Interview with ex-US and Sweden National team Coach Pia Sundhage
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Welcome to the 8th episode of OzKoç and King Soccer Podcast Show
Soccer and female participation has had a tricky relationship over the decades. The women’s game grows year by year but it still struggles with some difficulties that have plagued its development since the beginning. There has been discrimination issues, there have been equality issues despite the presence of female players or coaches that have been just as impressive as anyone on the men’s side. Pia Sundhage has witnessed that during her entire career.
“Pia Sundhage grew up during a time when women’s soccer was looked down on much more than it is today,” said Oz. “The game was being pushed back a lot more than it was being ushered forward. Even so, you had people like Pia who found enjoyment in the game and did whatever they could to pursue their passion and have fun. Pia would become one of the most accomplished female players and is now one of the top coaches in the world. Her philosophy of coaching would be a sound model for any team, male or female, to get behind.” Indeed her philosophy has led to successes with the national teams of both the US and Sweden, being three-time Olympic finalist (twice a winner) and two-time World Cup finalist.
Oz continued, “Now the world sees the importance of women in soccer; the importance of a racial mixture.” The soccer world would not have come to this realization without people like Pia Sundhage, Viv Anderson, and Bibiana Steinhaus leading the way, being an inspiration to others.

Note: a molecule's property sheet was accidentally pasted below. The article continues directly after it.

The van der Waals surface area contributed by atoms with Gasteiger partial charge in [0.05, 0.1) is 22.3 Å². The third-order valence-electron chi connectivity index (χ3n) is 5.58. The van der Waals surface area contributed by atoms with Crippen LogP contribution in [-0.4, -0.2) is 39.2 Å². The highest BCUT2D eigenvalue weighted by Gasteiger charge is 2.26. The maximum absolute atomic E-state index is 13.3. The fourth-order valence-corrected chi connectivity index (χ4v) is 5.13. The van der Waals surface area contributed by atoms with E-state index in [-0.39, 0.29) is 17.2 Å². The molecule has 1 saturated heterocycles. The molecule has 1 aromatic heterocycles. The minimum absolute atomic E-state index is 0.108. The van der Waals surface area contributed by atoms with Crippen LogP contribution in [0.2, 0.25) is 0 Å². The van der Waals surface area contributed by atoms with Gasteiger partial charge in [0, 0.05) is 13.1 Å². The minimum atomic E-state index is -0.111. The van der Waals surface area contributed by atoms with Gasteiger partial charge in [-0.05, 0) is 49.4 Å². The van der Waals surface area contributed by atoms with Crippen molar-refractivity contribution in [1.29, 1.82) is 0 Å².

As we all know, one of the best things about soccer is how it unites the world: no matter someone’s race, age, gender, or religion, the sport is a way for people to have fun and express themselves. This is evident in modern times, although the sport has had to overcome some difficulties centered around division and conflict in the past (and in some cases, even today). Pioneers of soccer have popped up frequently over the decades. There have been those that have paved a pathway to success for minorities so that they can enjoy the beautiful game.
“I’ve read about how, in 1978, Viv Anderson became the first black player to represent England at the senior level,” Kerry said. “The news made headlines back then, but now that the barrier was broken, no one bats an eye when Theo Walcott or Raheem Sterling gets called up. That shows how far we’ve come.” Referees also made a huge step forward when it comes to appointing women, with Bibiana Steinhaus becoming the first female to take charge of a Bundesliga match this past September. Steinhaus is an experienced referee who’s good performances in managing women’s soccer and the 2.Bundesliga got her a job in the top division purely because of merit. She deserves to be there.
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